Chris Waters: Jonny Bairstow proving key to England’s World Cup chances

Match-winner: England's Jonny Bairstow celebrates his century.
Match-winner: England's Jonny Bairstow celebrates his century.
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IDEALLY, England would have gone into the fifth and final one-day international against New Zealand in Christchurch 4-0 up with the series won.

But for a couple of hundreds from the nettlesome Ross Taylor, in Hamilton and Dunedin, they might well have done, Taylor inspiring victories in the first match and also in the fourth.

Injury prevented Taylor from playing in Christchurch, where the series was poised with the score 2-2.

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It gave England the perfect chance to show that they can perform under pressure before next year’s World Cup, and, inspired by a second successive hundred from Yorkshire’s Jonny Bairstow, who reached the landmark from just 58 balls, they grabbed it with both hands, winning by seven wickets with 17.2 overs to spare to seal their sixth ODI series victory on the bounce.

In many ways, England will go into that World Cup on a hiding to nothing of their own construction.

Bairstow’s brace of centuries against the Kiwis were as good as anything you will see from a man who deserves to be ranked as one of the best and most versatile batsmen in the world.

Chris Waters

Not only are they the host nation, but also a team totally transformed from the previous World Cup, where they suffered an embarrassing early exit.

England will be expected by many to lift the trophy on the back of their continued excellence in the one-day game, which is winning admirers at home and abroad.

By common consent, the only question is whether they can summon the strength to get over the line in key knockout fixtures, having lost in the Champions Trophy semi-final last summer, for example.

As ever, the proof of the pudding will be in the eating, but anyone who cannot admire the way that England are playing their one-day cricket at present has little concept of the majestic.

It was summed up in Christchurch by the brilliant Bairstow, who followed his 138 in Dunedin with an innings of 104 from 60 balls, exactly one-quarter of which he sent to the boundary in the form of nine fours and six sixes.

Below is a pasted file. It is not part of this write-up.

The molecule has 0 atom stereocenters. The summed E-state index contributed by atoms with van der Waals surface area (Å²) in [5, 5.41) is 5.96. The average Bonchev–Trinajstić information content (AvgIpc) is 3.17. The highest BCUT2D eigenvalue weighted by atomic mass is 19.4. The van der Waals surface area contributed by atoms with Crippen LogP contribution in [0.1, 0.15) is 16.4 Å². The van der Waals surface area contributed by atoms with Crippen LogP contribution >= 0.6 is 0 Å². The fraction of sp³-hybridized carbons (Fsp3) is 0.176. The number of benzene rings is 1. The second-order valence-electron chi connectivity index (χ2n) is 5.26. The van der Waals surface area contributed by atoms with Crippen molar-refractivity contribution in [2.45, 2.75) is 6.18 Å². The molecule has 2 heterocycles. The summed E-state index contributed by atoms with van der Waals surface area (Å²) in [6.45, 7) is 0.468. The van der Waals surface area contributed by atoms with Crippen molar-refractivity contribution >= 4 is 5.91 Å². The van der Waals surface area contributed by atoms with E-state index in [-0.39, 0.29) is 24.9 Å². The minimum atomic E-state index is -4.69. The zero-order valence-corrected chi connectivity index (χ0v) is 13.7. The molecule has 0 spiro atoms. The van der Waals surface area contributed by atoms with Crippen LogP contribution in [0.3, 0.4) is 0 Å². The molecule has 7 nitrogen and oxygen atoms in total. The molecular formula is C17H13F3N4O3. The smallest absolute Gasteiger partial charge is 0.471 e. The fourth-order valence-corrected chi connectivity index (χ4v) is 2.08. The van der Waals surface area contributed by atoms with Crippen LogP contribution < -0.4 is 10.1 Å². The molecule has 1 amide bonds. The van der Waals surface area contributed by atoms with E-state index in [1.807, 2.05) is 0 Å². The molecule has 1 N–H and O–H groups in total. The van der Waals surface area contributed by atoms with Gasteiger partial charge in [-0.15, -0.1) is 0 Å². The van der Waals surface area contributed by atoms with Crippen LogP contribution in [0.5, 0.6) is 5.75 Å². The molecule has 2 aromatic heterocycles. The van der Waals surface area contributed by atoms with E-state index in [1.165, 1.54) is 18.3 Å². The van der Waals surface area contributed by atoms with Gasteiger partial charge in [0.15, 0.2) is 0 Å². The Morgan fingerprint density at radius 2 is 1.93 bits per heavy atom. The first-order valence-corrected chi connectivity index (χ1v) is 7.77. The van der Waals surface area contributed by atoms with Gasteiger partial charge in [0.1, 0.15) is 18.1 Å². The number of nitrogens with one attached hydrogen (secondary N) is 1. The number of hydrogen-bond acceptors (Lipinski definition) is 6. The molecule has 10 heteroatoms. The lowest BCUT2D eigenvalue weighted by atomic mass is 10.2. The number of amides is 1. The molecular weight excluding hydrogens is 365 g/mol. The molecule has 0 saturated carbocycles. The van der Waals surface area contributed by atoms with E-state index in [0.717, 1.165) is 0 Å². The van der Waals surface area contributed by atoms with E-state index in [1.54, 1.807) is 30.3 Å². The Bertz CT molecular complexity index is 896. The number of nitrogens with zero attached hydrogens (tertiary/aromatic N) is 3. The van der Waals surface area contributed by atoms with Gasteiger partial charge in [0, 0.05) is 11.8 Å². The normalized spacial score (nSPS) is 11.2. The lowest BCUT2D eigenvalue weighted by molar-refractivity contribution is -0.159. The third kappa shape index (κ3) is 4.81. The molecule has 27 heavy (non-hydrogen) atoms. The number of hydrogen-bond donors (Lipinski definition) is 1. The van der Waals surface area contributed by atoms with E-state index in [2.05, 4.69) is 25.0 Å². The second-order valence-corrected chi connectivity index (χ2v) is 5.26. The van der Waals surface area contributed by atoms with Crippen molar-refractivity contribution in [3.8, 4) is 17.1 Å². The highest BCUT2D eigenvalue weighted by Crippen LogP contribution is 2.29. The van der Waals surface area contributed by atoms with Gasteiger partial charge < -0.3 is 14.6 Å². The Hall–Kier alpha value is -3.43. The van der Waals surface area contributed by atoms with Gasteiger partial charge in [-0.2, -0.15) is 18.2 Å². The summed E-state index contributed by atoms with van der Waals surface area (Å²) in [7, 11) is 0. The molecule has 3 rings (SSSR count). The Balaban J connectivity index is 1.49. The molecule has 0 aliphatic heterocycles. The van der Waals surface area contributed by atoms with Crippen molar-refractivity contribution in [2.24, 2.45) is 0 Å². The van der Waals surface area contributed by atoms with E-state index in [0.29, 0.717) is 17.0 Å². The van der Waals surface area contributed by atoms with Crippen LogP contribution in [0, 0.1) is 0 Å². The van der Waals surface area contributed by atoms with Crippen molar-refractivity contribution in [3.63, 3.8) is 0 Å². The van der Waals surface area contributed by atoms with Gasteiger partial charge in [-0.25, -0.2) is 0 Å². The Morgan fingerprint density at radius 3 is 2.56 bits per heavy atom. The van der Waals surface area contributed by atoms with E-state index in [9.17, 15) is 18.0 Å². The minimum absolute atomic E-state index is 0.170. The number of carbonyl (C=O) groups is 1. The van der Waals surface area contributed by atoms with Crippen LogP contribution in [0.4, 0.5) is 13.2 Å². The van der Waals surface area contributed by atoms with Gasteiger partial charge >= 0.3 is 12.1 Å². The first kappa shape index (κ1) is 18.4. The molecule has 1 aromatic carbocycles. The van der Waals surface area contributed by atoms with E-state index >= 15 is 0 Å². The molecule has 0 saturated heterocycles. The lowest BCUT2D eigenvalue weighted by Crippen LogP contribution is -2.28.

After New Zealand were dismissed for 223, Adil Rashid and Chris Woakes each taking three wickets, Bairstow blasted the third-fastest one-day hundred in England’s history, behind Jos Buttler (off 46 balls) and Moeen Ali (53).

It was his fourth ODI century in the past six months as an opener, following a brace of tons against the West Indies, and it was the second successive time that he had clinched a one-day series against New Zealand, having struck an unbeaten 83 when the sides met in another decider at Chester-le-Street in 2015.

By dint of sheer hard work, skill and a refusal to give up, Bairstow has become an indispensable member of England’s one-day team and now averages close to 50 in the 50-over format.

Having initially struggled to hold down a place, due to the inability of others to detect his talents rather than through any fault of his own, he is a match-winner now on a potential collision course with a World Cup winner’s medal, although neither he nor his team-mates will be taking anything for granted.

Bairstow’s brace of centuries against the Kiwis were as good as anything you will see from a man who deserves to be ranked as one of the best and most versatile batsmen in the world.

Indeed, Bairstow could surely bat in any position in any format, keep wicket in any format, and, as he showed in Christchurch, he can also turn it on in the outfield too, his running, one-handed diving boundary catch to remove Tim Southee emphasising that he is very much the complete all-round package.

If Bairstow made mincemeat of the run-chase, before inadvertently hitting his own stumps as he tried to attack Trent Boult, then Alex Hales was an excellent foil.

The Notts man contributed 61 to their rollocking opening stand of 155 inside 21 overs, with Hales taking his opportunity after a back spasm ruled out Jason Roy.

While Bairstow led the way, peppering all corners of the picturesque Hagley Park, Hales played the role of harmonious second fiddle.

It was a near-perfect performance by Eoin Morgan’s men, for whom man-of-the-series Woakes set the tone with the ball.

Afterwards, Bairstow described the display as “ruthless”, which was as good a word as any.

He also said that he is “still a work in progress” as he attempts to make more big hundreds and match-winning scores.

It highlights the level-headed attitude of a player who is simply enjoying his cricket for all he is worth and playing the game with a smile on his face.

As the man himself put it: “It’s great fun.

“Any time you go out to play for England in an amazing country you are very fortunate to travel to, it’s something you have to go and enjoy.”